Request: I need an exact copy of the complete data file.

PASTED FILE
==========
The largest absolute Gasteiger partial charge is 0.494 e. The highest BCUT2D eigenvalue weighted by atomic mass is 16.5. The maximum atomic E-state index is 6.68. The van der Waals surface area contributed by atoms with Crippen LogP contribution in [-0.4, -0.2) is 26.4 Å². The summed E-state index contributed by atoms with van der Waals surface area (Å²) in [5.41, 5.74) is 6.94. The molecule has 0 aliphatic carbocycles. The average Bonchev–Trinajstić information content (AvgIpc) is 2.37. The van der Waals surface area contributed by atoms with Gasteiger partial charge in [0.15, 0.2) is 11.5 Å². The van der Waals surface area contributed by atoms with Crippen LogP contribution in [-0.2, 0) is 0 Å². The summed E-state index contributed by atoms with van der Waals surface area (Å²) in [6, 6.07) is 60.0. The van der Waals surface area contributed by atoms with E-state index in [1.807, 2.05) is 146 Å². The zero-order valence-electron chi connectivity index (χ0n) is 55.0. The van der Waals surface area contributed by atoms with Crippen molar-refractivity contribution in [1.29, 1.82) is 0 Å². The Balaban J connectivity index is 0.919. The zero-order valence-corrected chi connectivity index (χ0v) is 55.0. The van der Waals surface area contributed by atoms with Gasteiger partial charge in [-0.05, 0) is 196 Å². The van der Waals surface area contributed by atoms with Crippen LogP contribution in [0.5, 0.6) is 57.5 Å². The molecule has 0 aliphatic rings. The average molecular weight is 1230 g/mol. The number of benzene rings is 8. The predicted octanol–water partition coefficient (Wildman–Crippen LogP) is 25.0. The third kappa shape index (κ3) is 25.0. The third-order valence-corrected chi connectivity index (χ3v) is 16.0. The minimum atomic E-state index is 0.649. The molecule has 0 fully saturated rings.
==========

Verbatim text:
The largest absolute Gasteiger partial charge is 0.494 e. The highest BCUT2D eigenvalue weighted by atomic mass is 16.5. The maximum atomic E-state index is 6.68. The van der Waals surface area contributed by atoms with Crippen LogP contribution in [-0.4, -0.2) is 26.4 Å². The summed E-state index contributed by atoms with van der Waals surface area (Å²) in [5.41, 5.74) is 6.94. The molecule has 0 aliphatic carbocycles. The average Bonchev–Trinajstić information content (AvgIpc) is 2.37. The van der Waals surface area contributed by atoms with Gasteiger partial charge in [0.15, 0.2) is 11.5 Å². The van der Waals surface area contributed by atoms with Crippen LogP contribution in [-0.2, 0) is 0 Å². The summed E-state index contributed by atoms with van der Waals surface area (Å²) in [6, 6.07) is 60.0. The van der Waals surface area contributed by atoms with E-state index in [1.807, 2.05) is 146 Å². The zero-order valence-electron chi connectivity index (χ0n) is 55.0. The van der Waals surface area contributed by atoms with Crippen molar-refractivity contribution in [1.29, 1.82) is 0 Å². The Balaban J connectivity index is 0.919. The zero-order valence-corrected chi connectivity index (χ0v) is 55.0. The van der Waals surface area contributed by atoms with Gasteiger partial charge in [-0.05, 0) is 196 Å². The van der Waals surface area contributed by atoms with Crippen LogP contribution in [0.5, 0.6) is 57.5 Å². The molecule has 0 aliphatic rings. The average molecular weight is 1230 g/mol. The number of benzene rings is 8. The predicted octanol–water partition coefficient (Wildman–Crippen LogP) is 25.0. The third kappa shape index (κ3) is 25.0. The third-order valence-corrected chi connectivity index (χ3v) is 16.0. The minimum atomic E-state index is 0.649. The molecule has 0 fully saturated rings.